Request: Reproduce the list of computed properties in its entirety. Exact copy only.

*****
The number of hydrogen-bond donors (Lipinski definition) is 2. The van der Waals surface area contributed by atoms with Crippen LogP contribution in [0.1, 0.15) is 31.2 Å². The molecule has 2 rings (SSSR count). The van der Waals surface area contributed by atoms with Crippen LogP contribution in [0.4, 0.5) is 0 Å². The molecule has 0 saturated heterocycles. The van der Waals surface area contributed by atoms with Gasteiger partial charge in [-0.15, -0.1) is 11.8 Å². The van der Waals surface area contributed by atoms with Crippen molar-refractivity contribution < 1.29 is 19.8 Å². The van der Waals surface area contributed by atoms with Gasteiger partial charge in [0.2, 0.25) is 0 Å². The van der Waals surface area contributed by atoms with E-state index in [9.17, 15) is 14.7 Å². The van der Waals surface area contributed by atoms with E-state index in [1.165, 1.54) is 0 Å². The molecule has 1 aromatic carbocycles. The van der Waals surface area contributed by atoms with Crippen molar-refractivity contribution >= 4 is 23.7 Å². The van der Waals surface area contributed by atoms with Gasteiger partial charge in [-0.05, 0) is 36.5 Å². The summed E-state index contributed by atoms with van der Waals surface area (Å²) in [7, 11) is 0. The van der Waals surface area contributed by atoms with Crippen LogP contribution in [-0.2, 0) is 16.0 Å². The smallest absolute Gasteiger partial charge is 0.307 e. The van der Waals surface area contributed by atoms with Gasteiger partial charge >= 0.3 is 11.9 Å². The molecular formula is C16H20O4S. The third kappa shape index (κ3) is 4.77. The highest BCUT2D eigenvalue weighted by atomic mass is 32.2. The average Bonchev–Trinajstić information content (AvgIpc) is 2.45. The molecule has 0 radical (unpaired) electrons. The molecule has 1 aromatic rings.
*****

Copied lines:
The number of hydrogen-bond donors (Lipinski definition) is 2. The van der Waals surface area contributed by atoms with Crippen LogP contribution in [0.1, 0.15) is 31.2 Å². The molecule has 2 rings (SSSR count). The van der Waals surface area contributed by atoms with Crippen LogP contribution in [0.4, 0.5) is 0 Å². The molecule has 0 saturated heterocycles. The van der Waals surface area contributed by atoms with Gasteiger partial charge in [-0.15, -0.1) is 11.8 Å². The van der Waals surface area contributed by atoms with Crippen molar-refractivity contribution < 1.29 is 19.8 Å². The van der Waals surface area contributed by atoms with Gasteiger partial charge in [0.2, 0.25) is 0 Å². The van der Waals surface area contributed by atoms with E-state index in [9.17, 15) is 14.7 Å². The van der Waals surface area contributed by atoms with E-state index in [1.165, 1.54) is 0 Å². The molecule has 1 aromatic carbocycles. The van der Waals surface area contributed by atoms with Crippen molar-refractivity contribution >= 4 is 23.7 Å². The van der Waals surface area contributed by atoms with Gasteiger partial charge in [-0.05, 0) is 36.5 Å². The summed E-state index contributed by atoms with van der Waals surface area (Å²) in [7, 11) is 0. The van der Waals surface area contributed by atoms with Crippen LogP contribution in [-0.2, 0) is 16.0 Å². The smallest absolute Gasteiger partial charge is 0.307 e. The van der Waals surface area contributed by atoms with Gasteiger partial charge >= 0.3 is 11.9 Å². The molecular formula is C16H20O4S. The third kappa shape index (κ3) is 4.77. The highest BCUT2D eigenvalue weighted by atomic mass is 32.2. The average Bonchev–Trinajstić information content (AvgIpc) is 2.45. The molecule has 0 radical (unpaired) electrons. The molecule has 1 aromatic rings.